Griffiths Island, with its colony of shearwater seabirds, winding pathways and the spectacular lighthouse at the eastern tip, is a great place to explore.
A short walk along the causeway from Martin's Point gets you onto the island. Dogs are not allowed on the island and visitors are urged to stick to the walking tracks, which wind through the low lying scrub. Nesting birds, including the shearwater's that migrate from the northern hemisphere each year, create burrows for their young hidden in the sand and it's important these nests aren't disturbed by wandering sightseers.
The Island was name Griffiths after John Griffiths, who established Port Fairy's whaling industry on the island in the 1830's. No trace of this activity can be found today.
Port Fairy Lighthouse
The lighthouse - c.1859 and built of local bluestone - stands sentinel on the eastern tip of the island and still sends its light out to sea. These days it's a solar powered light with a wind assisted generator. The lighthouse keepers' cottages were demolished in the 1950s; however, their gardens live on with many hardy plants flowering in the appropriate season.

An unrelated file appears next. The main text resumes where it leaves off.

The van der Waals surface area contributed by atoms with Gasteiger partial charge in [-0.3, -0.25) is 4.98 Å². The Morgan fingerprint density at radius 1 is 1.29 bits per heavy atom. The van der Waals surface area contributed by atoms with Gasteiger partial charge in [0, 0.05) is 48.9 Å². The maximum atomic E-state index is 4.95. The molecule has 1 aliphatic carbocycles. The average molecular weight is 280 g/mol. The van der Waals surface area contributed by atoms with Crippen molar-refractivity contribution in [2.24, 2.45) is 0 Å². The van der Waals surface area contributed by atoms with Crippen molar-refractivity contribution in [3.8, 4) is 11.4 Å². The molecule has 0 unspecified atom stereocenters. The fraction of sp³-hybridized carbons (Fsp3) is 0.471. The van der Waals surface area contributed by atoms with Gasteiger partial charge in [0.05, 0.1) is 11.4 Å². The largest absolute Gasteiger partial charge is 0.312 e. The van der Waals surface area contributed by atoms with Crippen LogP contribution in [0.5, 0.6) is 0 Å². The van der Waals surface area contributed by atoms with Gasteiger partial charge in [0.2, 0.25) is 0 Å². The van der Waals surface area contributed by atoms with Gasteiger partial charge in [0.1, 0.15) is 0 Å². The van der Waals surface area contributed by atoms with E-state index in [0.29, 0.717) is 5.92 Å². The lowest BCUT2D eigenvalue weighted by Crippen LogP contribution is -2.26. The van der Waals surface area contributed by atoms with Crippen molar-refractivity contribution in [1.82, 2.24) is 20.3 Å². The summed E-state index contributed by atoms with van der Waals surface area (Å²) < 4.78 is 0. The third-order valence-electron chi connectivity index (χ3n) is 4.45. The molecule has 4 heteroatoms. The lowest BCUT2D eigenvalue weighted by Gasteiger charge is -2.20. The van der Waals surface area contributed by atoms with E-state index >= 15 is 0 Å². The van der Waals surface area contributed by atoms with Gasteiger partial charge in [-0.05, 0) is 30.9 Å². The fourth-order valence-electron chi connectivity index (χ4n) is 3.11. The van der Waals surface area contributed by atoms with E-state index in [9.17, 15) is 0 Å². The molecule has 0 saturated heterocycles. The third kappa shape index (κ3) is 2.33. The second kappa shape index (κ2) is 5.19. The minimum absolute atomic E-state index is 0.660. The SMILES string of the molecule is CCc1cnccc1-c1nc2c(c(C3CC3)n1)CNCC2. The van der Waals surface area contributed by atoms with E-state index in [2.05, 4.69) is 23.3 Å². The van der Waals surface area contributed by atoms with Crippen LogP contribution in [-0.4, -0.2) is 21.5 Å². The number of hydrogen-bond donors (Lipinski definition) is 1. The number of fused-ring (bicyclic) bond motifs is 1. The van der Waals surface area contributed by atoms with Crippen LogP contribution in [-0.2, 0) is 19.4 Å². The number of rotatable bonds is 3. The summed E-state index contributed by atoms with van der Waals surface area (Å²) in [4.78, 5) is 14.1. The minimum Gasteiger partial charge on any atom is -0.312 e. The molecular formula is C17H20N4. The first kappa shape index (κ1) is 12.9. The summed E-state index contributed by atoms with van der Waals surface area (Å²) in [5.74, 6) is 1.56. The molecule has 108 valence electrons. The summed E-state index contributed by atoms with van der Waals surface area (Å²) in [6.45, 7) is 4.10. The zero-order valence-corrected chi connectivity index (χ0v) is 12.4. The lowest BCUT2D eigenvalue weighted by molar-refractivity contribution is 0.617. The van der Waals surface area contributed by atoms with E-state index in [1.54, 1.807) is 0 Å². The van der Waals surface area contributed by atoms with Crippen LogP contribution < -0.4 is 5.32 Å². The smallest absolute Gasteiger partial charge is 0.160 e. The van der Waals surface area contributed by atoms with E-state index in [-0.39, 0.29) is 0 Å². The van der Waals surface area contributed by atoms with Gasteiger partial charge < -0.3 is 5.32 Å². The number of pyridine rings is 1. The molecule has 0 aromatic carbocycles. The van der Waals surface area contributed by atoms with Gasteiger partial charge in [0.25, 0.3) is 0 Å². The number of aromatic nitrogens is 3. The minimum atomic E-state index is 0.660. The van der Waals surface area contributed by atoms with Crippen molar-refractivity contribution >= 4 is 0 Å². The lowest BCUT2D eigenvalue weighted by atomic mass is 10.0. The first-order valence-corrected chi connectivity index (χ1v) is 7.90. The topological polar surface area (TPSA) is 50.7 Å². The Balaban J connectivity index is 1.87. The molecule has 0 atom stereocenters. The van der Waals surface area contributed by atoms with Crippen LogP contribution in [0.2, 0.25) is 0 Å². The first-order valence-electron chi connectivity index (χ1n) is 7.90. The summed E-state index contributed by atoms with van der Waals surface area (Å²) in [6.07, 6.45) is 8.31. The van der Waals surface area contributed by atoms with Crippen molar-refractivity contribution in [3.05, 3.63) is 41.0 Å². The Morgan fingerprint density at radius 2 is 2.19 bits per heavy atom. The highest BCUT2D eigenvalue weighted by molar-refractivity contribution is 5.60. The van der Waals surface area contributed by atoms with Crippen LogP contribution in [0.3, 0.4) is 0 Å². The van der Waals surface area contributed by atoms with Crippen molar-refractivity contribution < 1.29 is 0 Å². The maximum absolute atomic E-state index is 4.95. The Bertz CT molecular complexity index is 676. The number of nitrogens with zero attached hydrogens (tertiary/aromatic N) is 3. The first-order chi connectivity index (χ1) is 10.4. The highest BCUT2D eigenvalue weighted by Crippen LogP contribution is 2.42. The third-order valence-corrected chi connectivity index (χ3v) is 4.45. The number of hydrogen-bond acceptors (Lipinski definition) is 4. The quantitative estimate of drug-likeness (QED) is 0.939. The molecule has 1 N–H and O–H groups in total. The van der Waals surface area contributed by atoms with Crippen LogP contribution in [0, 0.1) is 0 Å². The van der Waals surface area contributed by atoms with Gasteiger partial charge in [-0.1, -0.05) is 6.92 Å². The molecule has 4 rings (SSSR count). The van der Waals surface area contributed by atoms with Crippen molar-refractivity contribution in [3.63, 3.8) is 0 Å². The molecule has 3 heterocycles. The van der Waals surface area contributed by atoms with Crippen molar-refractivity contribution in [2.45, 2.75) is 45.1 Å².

Birdwatching on Griffiths Island
At dusk birdwatchers are in for a treat as the colony of shearwaters, or muttonbirds, return in swarms to their nests after a day fishing out to see. These little birds arrive here late September from the Aleutian Islands near Alaska. Following the laying and incubating of their eggs in January, the birds leave again for the northern hemisphere in April.